Dueling prime ministers and assassination plots: an escalating crisis in Sri Lanka

Two prime ministers are claiming power in Sri Lanka in a political struggle that threatens to spiral into violence.

The saga began abruptly last week when the Sri Lankan president, Maithripala Sirisena, ousted current Prime Minister Ranil Wickremesinghe and installed a replacement. His replacement, Mahinda Rajapaksa, is a former president who presided over the end of Sri Lanka’s bloody 25-year civil war and is accused of serious human rights abuses during his strongman-style rule from 2005 to 2015.

Sirisena says that he pulled off this dramatic prime minister switch because his life depended on it — literally. In a speech on Sunday, days after his political maneuver, Sirisena said that one of Wickremesinghe’s cabinet ministers had been plotting to assassinate him. So Sirisena argued he had no choice but to kick Wickremesinghe out and put someone else in his place.

What makes this situation even stranger is the on-again, off-again alliance between Sirisena and Rajapaksa, the replacement prime minister. Sirisena had been a member of Rajapaksa’s cabinet back when he was president, but broke with him ahead of the 2015 elections.

Now Sirisena has forged a political partnership with Rajapaksa once again, and brought him closer to power.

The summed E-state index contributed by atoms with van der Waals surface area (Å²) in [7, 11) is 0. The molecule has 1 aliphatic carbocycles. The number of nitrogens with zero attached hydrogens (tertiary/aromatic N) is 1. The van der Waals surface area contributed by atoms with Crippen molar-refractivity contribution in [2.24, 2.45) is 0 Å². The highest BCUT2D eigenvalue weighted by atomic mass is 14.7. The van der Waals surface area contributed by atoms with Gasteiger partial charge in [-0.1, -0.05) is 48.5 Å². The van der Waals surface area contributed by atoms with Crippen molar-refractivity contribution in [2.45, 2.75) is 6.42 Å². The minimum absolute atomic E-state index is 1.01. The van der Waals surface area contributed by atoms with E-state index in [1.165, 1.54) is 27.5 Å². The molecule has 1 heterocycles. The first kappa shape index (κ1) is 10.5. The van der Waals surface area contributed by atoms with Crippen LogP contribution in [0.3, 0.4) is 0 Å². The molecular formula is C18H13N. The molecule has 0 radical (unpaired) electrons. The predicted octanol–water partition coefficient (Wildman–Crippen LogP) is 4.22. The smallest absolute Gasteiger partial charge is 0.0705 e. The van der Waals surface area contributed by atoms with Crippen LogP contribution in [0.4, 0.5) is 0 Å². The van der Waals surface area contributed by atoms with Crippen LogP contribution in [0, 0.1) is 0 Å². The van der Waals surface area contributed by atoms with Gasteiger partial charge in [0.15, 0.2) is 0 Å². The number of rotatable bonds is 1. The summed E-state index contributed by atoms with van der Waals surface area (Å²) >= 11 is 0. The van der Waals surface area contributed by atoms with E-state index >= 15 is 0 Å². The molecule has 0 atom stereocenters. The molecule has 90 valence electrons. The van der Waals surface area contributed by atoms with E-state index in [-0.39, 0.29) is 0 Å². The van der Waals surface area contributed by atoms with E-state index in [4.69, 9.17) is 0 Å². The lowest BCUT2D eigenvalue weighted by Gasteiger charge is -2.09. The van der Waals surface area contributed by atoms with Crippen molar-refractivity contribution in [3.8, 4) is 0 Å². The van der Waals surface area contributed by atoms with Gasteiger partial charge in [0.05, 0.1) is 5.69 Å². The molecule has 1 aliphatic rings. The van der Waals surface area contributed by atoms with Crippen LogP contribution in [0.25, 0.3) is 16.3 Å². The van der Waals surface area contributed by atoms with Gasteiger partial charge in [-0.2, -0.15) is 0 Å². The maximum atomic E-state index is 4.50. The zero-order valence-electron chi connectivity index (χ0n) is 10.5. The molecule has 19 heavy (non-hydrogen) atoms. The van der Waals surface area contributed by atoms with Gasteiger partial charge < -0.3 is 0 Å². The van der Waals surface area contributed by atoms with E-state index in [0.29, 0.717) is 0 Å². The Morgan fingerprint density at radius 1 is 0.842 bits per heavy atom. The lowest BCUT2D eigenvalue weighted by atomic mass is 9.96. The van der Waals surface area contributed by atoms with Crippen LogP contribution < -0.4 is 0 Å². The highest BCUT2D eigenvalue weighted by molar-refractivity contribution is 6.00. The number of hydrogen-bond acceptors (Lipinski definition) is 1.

There’s a big problem: Wickremesinghe continues to claim that he is the rightful prime minister and that Sirisena’s move was unconstitutional. Wickremesinghe’s supporters and members of his United National Party (UNP) have gone so far as to call it an “undemocratic coup.”

Rajapaksa — who was sworn-in during a hasty ceremony over the weekend — claims he has popular support, and majority support in Parliament, which justifies his takeover.

A vote in Parliament could likely decide exactly which guy gets to be prime minister. But Sirisena suspended the body until November 16. Critics of Sirisena’s maneuvering say he’s delayed the reconvening of Parliament in an attempt to rally and strong-arm votes for Rajapaksa.

Now Sirisena has agreed to reconvene Parliament on Monday, November 5, according to Rajapaksa. This move may Sri Lanka back away from the precipice of a full-blown political catastrophe and ease fears of violence in a country that’s still healing from a decades-long civil war. But the crisis is still far from over yet.

A tale of 2 Sri Lankan prime ministers

Former Sri Lankan president Mahinda Rajapaksa.
Buddhika Weerasinghe/Getty Images

Rajapaksa served as the popular Sri Lankan president from 2005 to 2015. He is credited with finally resolving the country’s more than 25-year civil war with a separatist group known as the Liberation Tigers of Tamil Eelam, or the “Tamil Tigers” for short. The bloody ethnic conflict had been waging since the 1980s, with the largely Hindu minority Tamils seeking independence from the Buddhist Sinhalese majority.